Stone sought to postpone serving his sentence, citing concerns about his age and Covid-19. Judge Jackson denied his request to delay his report date until September, noting that there were no Covid outbreaks in Stone’s designated prison. Stone was due to report to prison today, Tuesday, July 14. But late last Friday evening, president Trump announced he was commuting Stone’s sentence.

White House Press Secretary Kayleigh McEnany

The White House Statement on Clemency

The official White House statement on this grant of “executive clemency” is, quite frankly, an embarrassment. It reads like a Trump Tweet. It alleges that, “Roger Stone is a victim of the Russia Hoax that the Left and its allies in the media perpetuated for years in an attempt to undermine the Trump Presidency.” It claims that frustrated prosecutors, unable to prove collusion, resorted to “process based charges” borne of “frustration and malice” and a desire for “splashy headlines.” It further claims that, “The simple fact is that if the Special Counsel had not been pursuing an absolutely baseless investigation, Mr. Stone would not be facing time in prison.” And it concludes with one of Trump’s trademark exclamation points: “Roger Stone is now a free man!” (Interestingly enough, though, the statement never denies that Stone committed the crimes for which he was convicted.)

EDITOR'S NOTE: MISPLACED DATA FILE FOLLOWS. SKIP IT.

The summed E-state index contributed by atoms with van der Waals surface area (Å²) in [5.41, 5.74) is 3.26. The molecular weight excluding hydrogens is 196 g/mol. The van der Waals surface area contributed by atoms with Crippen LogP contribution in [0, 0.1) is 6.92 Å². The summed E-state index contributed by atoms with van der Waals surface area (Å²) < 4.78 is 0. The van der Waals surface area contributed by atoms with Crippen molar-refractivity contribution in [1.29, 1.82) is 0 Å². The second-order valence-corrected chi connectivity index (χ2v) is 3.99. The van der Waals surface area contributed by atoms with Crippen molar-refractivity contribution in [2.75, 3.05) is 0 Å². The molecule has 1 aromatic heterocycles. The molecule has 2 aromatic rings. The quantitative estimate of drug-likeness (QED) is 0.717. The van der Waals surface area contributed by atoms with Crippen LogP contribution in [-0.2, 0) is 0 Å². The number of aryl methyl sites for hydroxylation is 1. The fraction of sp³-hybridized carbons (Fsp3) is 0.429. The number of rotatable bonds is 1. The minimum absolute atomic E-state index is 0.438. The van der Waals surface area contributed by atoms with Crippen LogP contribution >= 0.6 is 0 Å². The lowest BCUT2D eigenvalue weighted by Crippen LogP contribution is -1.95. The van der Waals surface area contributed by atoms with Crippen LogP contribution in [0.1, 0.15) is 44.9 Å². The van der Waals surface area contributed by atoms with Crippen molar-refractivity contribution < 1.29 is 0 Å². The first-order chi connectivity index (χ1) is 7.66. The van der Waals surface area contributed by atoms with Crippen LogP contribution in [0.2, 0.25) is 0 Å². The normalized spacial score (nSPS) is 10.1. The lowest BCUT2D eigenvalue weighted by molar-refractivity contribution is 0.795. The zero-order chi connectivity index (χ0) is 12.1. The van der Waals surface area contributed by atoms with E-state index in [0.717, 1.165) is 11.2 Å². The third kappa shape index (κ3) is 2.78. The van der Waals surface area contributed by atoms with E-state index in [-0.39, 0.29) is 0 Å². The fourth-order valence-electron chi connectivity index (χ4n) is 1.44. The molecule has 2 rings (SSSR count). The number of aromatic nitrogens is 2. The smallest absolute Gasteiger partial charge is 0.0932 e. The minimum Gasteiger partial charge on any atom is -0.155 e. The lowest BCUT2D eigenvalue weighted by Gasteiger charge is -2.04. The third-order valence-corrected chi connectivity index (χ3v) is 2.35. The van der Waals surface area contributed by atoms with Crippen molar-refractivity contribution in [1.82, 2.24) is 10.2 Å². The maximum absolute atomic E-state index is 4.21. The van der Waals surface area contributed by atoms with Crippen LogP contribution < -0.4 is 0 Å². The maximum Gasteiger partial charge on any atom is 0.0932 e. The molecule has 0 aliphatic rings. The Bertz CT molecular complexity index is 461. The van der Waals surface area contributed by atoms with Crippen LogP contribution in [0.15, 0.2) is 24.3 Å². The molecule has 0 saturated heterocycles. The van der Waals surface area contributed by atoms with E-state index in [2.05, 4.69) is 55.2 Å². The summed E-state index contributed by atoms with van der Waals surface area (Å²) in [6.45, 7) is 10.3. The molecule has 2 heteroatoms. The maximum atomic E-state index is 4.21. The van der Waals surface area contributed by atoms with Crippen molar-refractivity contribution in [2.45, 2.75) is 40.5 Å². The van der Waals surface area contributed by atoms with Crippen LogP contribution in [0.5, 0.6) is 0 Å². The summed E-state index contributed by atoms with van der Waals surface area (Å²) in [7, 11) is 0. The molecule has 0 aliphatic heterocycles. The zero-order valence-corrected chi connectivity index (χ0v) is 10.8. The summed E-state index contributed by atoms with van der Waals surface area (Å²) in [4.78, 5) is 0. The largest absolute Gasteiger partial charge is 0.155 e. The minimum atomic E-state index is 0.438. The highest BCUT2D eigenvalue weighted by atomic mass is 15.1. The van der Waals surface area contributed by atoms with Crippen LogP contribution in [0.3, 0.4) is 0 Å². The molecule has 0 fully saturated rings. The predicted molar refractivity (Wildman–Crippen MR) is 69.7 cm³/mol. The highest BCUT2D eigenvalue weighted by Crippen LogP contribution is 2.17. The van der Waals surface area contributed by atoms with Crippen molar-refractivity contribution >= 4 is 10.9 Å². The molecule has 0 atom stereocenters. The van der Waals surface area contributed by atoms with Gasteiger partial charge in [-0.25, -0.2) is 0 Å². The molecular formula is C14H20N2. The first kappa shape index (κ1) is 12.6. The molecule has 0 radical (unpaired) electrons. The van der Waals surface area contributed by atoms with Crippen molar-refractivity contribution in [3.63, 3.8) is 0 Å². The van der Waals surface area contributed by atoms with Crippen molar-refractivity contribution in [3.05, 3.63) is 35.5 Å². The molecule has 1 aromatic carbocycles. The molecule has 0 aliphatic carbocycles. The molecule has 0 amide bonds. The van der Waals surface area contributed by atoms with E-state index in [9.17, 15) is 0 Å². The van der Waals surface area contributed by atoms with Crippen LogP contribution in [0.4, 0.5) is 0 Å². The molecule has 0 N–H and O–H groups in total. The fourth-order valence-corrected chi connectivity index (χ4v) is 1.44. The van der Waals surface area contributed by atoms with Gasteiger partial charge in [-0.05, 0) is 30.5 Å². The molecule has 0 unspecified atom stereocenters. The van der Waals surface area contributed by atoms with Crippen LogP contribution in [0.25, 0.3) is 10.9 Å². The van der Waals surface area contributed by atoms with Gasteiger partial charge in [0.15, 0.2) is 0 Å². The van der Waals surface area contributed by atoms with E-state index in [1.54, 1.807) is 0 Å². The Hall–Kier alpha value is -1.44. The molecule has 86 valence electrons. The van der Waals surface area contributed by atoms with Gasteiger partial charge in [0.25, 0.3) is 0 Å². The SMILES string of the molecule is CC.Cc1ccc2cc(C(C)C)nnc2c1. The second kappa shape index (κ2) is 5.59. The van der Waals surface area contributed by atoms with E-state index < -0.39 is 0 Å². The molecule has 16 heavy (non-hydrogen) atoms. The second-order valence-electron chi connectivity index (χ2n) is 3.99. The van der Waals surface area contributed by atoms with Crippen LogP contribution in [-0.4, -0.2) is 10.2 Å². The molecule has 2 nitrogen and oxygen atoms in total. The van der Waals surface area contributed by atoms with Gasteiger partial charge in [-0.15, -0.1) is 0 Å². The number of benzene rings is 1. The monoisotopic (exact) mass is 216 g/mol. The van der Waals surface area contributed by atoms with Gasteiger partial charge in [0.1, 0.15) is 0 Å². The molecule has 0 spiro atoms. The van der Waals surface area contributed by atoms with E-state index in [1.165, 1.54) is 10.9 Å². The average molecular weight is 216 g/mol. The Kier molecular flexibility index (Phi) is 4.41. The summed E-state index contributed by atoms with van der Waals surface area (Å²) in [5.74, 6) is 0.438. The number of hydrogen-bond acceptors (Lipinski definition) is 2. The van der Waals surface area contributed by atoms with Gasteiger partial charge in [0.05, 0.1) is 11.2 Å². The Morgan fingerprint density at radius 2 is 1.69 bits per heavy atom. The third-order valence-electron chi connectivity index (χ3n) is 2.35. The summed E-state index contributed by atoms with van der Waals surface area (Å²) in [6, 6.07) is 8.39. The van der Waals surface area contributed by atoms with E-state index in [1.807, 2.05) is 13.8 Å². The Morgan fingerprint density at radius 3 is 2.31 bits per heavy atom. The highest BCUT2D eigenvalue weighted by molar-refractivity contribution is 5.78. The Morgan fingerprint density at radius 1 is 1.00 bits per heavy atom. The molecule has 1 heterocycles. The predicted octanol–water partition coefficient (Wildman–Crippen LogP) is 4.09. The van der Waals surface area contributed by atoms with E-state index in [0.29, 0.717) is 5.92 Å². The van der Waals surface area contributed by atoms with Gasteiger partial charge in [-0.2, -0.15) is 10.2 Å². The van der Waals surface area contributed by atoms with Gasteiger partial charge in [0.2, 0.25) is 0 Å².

Where to begin? The “Russia Hoax,” of course, was never a hoax. It was a serious investigation into Russian interference in the election and the possible involvement of those in the Trump campaign. Mueller indicted about two dozen Russians for that interference, and documented scores of contacts between Russian individuals and those associated with the Trump campaign.

This should go without saying, but the fact that no campaign officials were charged with conspiring with Russia does not render the investigation itself a hoax. Often the purpose of such a white collar investigation is to determine whether a crime has been committed, when that may be unclear at the outset. There was a more than sufficient reason to investigate, as recognized not only by the Department of Justice but also by both parties on Capitol Hill, who conducted their own probes.

What’s more, as Mueller noted, the fact that witnesses including Stone and the president himself lied to investigators or refused to cooperate impeded the ability to find the whole truth about the Trump campaign’s contacts with Russia. Even if those contacts were not ultimately criminal, Stone’s obstruction kept investigators and the public from learning the full details and the extent to which the Trump campaign encouraged foreign interference in the election. Truthful testimony from Stone also may have indicated that Trump himself lied in his written answers to Mueller, when he denied any recollection of Stone’s involvement with the Wikileaks document dumps. Stone’s stonewalling kept all that information concealed and protected the president.

By the way, speaking of Congressional investigations, contrary to the White House statement’s implications, Stone was not convicted of lying to Mueller’s investigators. He was convicted of lying to a Congressional committee — one that, at the time, was led by Republicans. You might think some of those Republican members of Congress would be concerned about the president granting clemency to a defendant convicted of lying to them and obstructing their investigation. But so far – crickets.